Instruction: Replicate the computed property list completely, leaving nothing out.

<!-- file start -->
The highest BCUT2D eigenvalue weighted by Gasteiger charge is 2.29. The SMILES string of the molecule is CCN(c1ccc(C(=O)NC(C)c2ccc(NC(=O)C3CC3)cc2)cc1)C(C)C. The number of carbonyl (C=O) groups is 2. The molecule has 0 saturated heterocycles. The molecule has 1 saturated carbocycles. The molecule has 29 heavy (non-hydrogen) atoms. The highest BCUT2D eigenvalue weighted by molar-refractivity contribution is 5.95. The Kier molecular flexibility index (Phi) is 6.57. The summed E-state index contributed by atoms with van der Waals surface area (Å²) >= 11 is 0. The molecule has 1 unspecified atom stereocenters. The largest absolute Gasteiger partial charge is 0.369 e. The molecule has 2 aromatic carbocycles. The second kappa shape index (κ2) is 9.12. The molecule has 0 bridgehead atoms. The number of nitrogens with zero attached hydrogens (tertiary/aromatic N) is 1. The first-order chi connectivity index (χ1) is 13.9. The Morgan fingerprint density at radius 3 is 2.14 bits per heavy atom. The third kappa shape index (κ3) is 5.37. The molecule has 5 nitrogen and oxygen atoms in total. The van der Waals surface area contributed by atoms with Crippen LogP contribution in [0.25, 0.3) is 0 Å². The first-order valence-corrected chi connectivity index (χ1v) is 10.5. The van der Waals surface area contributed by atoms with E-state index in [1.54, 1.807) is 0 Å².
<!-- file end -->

The highest BCUT2D eigenvalue weighted by Gasteiger charge is 2.29. The SMILES string of the molecule is CCN(c1ccc(C(=O)NC(C)c2ccc(NC(=O)C3CC3)cc2)cc1)C(C)C. The number of carbonyl (C=O) groups is 2. The molecule has 0 saturated heterocycles. The molecule has 1 saturated carbocycles. The molecule has 29 heavy (non-hydrogen) atoms. The highest BCUT2D eigenvalue weighted by molar-refractivity contribution is 5.95. The Kier molecular flexibility index (Phi) is 6.57. The summed E-state index contributed by atoms with van der Waals surface area (Å²) >= 11 is 0. The molecule has 1 unspecified atom stereocenters. The largest absolute Gasteiger partial charge is 0.369 e. The molecule has 2 aromatic carbocycles. The second kappa shape index (κ2) is 9.12. The molecule has 0 bridgehead atoms. The number of nitrogens with zero attached hydrogens (tertiary/aromatic N) is 1. The first-order chi connectivity index (χ1) is 13.9. The Morgan fingerprint density at radius 3 is 2.14 bits per heavy atom. The third kappa shape index (κ3) is 5.37. The molecule has 5 nitrogen and oxygen atoms in total. The van der Waals surface area contributed by atoms with Crippen LogP contribution in [0.25, 0.3) is 0 Å². The first-order valence-corrected chi connectivity index (χ1v) is 10.5. The van der Waals surface area contributed by atoms with E-state index in [1.54, 1.807) is 0 Å².